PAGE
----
12/03/2013 11:35 am ET | Updated Feb 02, 2014

Choices That Kill

I have a voice message saved on my cell phone. I find myself listening to it at least once a week. Sometimes I listen on purpose. Other times, I'm searching for a work message and scroll through this one and it stops me in my tracks with a pause in my day. This message, left by my father two years ago, sounds like any other typical message he'd leave for me. It starts with "Hi sweetheart," and ends with "I love you." The message itself is innocuous; it is his voice that flows through me and literally gives me a physical reaction. Hearing him makes me feel calm and grounded ... like all is right in my world.

I don't get to hear my father anymore.

I don't receive the regular calls that no matter what I was doing, I would take, because it was my father. I don't benefit from his sage advice on work, life, or all matters in-between. I don't feel the soothing comfort of unconditional love from this man who knew better than anyone how to pour love into the people around him. I cannot call him when, facing a crossroad or considering an option, I know my best sounding board has always been the wisdom and moral compass from my father wanting the best for me and seeing me through the brightest-of-lenses. And I don't get to enjoy the hikes, breakfasts, conversations, hugs, trips and moments upon moments that my dad's presence filled with a magic stardust of fun, peacefulness and love.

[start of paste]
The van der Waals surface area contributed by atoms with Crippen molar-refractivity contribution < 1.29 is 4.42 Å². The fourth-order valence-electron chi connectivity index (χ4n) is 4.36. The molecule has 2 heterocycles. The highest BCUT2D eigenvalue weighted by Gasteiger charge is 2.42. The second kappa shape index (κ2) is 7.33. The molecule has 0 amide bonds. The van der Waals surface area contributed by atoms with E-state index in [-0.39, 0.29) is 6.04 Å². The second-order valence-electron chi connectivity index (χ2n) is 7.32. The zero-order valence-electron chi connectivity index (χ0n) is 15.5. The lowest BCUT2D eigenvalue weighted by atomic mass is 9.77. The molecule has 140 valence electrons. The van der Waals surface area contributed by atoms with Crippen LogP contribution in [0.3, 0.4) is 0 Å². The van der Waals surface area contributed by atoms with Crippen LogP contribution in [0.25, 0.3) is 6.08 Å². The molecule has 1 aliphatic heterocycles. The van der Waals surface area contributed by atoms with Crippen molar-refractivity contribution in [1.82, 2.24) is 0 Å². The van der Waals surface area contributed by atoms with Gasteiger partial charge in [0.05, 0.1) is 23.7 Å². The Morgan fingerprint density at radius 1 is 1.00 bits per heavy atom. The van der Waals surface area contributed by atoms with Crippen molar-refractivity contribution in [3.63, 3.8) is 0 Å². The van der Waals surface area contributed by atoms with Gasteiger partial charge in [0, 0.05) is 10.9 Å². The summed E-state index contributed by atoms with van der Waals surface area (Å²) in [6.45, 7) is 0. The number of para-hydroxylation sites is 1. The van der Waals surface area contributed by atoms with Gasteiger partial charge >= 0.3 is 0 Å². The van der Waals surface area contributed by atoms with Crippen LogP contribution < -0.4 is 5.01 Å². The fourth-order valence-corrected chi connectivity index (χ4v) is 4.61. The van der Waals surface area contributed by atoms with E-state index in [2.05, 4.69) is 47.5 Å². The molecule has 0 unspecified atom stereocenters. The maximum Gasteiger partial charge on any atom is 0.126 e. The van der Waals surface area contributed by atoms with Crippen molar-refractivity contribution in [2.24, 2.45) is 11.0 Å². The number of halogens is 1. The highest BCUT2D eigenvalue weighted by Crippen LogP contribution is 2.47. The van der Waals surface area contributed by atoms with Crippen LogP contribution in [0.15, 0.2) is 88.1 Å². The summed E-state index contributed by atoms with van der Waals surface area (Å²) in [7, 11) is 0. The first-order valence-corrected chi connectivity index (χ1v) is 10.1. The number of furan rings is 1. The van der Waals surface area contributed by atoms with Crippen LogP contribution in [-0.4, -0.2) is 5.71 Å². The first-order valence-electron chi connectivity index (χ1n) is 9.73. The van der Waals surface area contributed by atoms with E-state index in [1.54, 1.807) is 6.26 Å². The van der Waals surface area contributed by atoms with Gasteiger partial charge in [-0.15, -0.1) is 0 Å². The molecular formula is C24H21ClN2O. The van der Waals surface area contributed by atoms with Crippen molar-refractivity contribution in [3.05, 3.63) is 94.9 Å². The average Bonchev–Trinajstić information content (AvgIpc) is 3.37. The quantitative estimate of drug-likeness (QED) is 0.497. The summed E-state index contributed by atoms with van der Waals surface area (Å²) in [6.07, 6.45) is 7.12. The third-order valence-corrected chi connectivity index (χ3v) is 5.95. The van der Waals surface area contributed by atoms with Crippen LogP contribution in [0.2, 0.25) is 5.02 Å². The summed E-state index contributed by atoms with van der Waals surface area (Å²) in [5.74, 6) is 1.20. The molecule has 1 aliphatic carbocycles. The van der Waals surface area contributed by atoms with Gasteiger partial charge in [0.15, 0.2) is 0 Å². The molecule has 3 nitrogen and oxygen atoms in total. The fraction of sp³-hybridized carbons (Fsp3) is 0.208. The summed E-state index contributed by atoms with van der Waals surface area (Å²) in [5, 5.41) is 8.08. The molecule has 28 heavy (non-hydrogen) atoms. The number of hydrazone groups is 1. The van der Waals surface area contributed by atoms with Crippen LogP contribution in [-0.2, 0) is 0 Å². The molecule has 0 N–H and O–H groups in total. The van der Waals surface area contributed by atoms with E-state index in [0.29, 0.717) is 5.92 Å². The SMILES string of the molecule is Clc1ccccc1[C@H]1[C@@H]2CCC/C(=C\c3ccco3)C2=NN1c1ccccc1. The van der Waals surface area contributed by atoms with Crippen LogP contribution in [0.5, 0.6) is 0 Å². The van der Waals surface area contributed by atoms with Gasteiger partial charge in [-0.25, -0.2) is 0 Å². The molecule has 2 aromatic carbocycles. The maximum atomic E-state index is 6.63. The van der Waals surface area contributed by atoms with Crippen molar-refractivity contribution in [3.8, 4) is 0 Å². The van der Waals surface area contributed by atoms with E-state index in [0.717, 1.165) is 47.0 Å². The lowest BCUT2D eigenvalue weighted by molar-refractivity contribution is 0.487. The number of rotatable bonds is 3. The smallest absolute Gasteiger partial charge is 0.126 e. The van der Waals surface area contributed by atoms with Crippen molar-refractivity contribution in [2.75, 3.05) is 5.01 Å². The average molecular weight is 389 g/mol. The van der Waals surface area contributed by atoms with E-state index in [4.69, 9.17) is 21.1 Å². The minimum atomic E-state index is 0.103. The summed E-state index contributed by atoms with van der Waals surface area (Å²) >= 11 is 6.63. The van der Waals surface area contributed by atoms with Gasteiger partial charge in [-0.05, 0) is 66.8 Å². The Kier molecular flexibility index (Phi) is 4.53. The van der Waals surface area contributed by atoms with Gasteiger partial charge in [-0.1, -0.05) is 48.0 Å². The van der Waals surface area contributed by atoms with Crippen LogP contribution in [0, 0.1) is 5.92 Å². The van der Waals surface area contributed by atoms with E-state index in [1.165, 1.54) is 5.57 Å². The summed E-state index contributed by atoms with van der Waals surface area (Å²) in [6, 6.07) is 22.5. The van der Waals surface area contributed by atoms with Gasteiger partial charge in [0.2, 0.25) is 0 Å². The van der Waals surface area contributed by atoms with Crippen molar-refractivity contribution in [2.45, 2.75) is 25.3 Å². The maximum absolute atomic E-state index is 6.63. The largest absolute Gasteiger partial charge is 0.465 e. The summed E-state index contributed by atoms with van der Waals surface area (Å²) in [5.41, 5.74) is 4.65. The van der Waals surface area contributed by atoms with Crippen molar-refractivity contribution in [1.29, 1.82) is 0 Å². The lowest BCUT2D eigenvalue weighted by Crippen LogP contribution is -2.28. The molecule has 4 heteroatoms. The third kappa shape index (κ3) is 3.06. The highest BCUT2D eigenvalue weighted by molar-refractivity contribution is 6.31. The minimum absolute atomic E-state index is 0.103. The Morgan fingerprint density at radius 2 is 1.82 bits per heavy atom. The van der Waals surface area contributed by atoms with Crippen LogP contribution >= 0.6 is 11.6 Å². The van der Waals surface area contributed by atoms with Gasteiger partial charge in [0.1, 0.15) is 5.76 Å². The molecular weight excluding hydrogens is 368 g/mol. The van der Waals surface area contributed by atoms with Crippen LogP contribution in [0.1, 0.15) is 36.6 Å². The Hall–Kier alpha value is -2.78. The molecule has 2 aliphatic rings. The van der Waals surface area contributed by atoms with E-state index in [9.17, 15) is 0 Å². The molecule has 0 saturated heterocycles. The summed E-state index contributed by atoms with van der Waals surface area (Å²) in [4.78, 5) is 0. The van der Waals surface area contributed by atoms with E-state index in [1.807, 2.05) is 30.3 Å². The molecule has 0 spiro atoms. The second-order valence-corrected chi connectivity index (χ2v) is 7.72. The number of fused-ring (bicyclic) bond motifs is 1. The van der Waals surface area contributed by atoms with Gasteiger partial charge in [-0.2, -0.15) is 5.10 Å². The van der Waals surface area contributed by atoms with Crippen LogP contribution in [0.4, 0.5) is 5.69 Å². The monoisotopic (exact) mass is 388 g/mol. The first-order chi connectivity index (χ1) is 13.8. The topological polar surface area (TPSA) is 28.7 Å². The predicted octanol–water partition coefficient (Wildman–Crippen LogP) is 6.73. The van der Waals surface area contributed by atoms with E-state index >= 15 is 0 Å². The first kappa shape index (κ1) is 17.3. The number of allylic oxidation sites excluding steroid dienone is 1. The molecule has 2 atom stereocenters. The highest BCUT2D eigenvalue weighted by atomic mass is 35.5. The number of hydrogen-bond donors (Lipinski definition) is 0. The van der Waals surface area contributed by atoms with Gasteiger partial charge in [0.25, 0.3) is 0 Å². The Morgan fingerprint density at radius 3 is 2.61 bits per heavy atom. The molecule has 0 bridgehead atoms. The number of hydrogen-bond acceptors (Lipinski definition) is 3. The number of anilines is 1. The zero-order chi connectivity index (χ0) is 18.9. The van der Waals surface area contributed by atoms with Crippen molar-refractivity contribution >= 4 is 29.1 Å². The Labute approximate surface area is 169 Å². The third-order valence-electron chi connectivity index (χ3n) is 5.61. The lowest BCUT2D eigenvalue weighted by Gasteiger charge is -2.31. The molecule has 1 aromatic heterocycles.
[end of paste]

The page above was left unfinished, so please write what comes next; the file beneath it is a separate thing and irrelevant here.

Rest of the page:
I do not get any of this, and so much more, because he was killed by a woman who was driving while distracted. My dad was out with my mother on their regular 60-or-so mile ride with their Wednesday bike group. It was a clear day, a straight road, with no traffic or obstacles. Regardless of the safe conditions, this woman slammed into my father and killed him because she made a choice. The choice was that her text, call, email or other distraction was more important to her at that moment than pulling over or waiting to play with gadgets until she wasn't driving a 3,500 pound vehicle at 50 miles an hour and endangering other people.

I want you to understand what this woman took away from the world. Not just my world (as my dad was my hero and the kindest man I knew), but many worlds.

He was a husband who adored my mother. They met in high school and had a fairy-tale marriage filled with respect, friendship, intimacy and kindness. I can't begin to fathom the hole that my father's absence has left in my mother's life. She has forever lost her best friend, playmate, champion and partner.

My father was the grandfather of all grandfathers. He would dress up in outrageous outfits chosen by his grandkids and dance with them in the living room. He went to their soccer games, taught them to bike, showed up to every important and not-so-important event, knew their friends, and more than anything, made them feel safe and loved. After his death, one of his granddaughters who was nine at the time, would only wear clothes with pockets. She did this because she wanted to carry her papa's picture with her all the time. Another grandchild still sleeps with my father's favorite tie tucked under her pillow.

He was a friend to many -- which many of us are -- but his ability to make those he loved feel cherished, understood and valued was extraordinary.